Once I was happy with the placement, it was time to quilt. I have taken a photo of my practice piece where you can see a couple of patterns that I played with but most of the decisions actually centred around the colour of the thread.


Once I had made those decisions, l quilted the piece through two layers, the top and the batting. I then pieced a background using the green fabric that I had auditioned for the front and used several of the circles to give interest. (I had lots!) I stitched around the outside of the coloured circles through the three layers to tie it all together. The thread embroidery was tacked onto some soft black wadding and was then hand-stitched to the background piece as well as through some of the contours to give depth. The facing binding method was used so I could keep the edges straight and also because I didn’t want to subject my thread embroidery to excessive manoeuvring. I then four plaited the headbands with raffia and hand-stitched them onto the finished quilt. Voila! it was finished and even a week early!!!



It is with great delight (and excitement), that I can announce that my quilt “Songlines” has been selected for Brenda Gael Smith’s ‘A Matter of Time’ Textiles Exhibition.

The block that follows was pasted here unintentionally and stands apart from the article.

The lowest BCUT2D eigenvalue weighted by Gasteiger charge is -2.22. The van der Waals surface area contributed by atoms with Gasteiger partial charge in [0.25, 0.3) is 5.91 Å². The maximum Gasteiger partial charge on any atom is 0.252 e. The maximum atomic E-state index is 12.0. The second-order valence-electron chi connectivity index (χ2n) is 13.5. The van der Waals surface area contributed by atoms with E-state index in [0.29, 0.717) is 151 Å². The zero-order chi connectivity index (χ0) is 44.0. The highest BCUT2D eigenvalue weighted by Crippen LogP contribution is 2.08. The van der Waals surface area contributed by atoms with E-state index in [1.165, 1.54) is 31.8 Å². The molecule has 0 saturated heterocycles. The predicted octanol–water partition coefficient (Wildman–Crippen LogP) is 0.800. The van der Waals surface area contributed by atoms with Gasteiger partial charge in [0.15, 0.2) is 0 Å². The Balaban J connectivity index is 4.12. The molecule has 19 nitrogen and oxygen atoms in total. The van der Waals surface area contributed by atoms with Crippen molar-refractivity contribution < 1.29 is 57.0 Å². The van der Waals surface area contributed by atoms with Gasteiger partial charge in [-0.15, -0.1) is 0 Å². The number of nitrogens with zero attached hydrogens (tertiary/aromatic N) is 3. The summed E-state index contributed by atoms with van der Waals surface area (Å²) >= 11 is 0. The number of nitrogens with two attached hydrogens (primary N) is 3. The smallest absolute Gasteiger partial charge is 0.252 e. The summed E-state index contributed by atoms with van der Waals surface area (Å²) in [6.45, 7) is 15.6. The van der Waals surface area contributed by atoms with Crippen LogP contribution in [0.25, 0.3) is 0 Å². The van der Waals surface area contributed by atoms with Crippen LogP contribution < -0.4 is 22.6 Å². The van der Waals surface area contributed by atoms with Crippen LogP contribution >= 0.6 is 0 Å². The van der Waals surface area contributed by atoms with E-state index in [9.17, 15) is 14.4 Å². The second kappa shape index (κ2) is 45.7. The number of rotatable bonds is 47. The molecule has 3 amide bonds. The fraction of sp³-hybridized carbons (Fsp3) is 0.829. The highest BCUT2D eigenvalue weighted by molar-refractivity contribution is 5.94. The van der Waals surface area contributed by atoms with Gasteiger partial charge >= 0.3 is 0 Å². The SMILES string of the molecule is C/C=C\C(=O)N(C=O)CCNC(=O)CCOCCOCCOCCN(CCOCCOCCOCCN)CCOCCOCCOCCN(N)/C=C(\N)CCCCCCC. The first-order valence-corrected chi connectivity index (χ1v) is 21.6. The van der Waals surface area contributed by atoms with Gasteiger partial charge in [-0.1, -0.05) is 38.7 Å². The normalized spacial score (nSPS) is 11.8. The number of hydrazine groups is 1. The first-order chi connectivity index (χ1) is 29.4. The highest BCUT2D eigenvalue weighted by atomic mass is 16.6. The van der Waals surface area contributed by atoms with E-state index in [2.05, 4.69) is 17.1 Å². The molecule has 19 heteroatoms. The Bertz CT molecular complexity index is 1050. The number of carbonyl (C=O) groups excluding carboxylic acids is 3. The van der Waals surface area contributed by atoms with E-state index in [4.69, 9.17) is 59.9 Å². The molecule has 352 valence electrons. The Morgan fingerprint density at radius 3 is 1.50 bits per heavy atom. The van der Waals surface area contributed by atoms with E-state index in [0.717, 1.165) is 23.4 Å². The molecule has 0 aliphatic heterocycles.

The inspiration, and subsequently the dedication, came from the amazing communities and teachers of the Cape York Aboriginal Australian Academy.

The following is the my artist’s statement (in case you were wondering how it linked to the theme!). This week I will write a short post of how the quilt was made and the techniques I used…surprise, surprise I actually took some photos during the making…


(Dedicated to the teachers and communities of the Cape York Aboriginal Australian Academy)

Time, in Aboriginal society, exists in a vertical relationship rather than in a horizontal sense. The past, present and future are all bound in the eternal ‘now’ of the Dreaming.  Time is not viewed in isolation but has an interconnectedness with the past and with the future. Everything that happens ‘in time’ has eternal implications and is elaborately interconnected.  Songlines are used to explain these connections.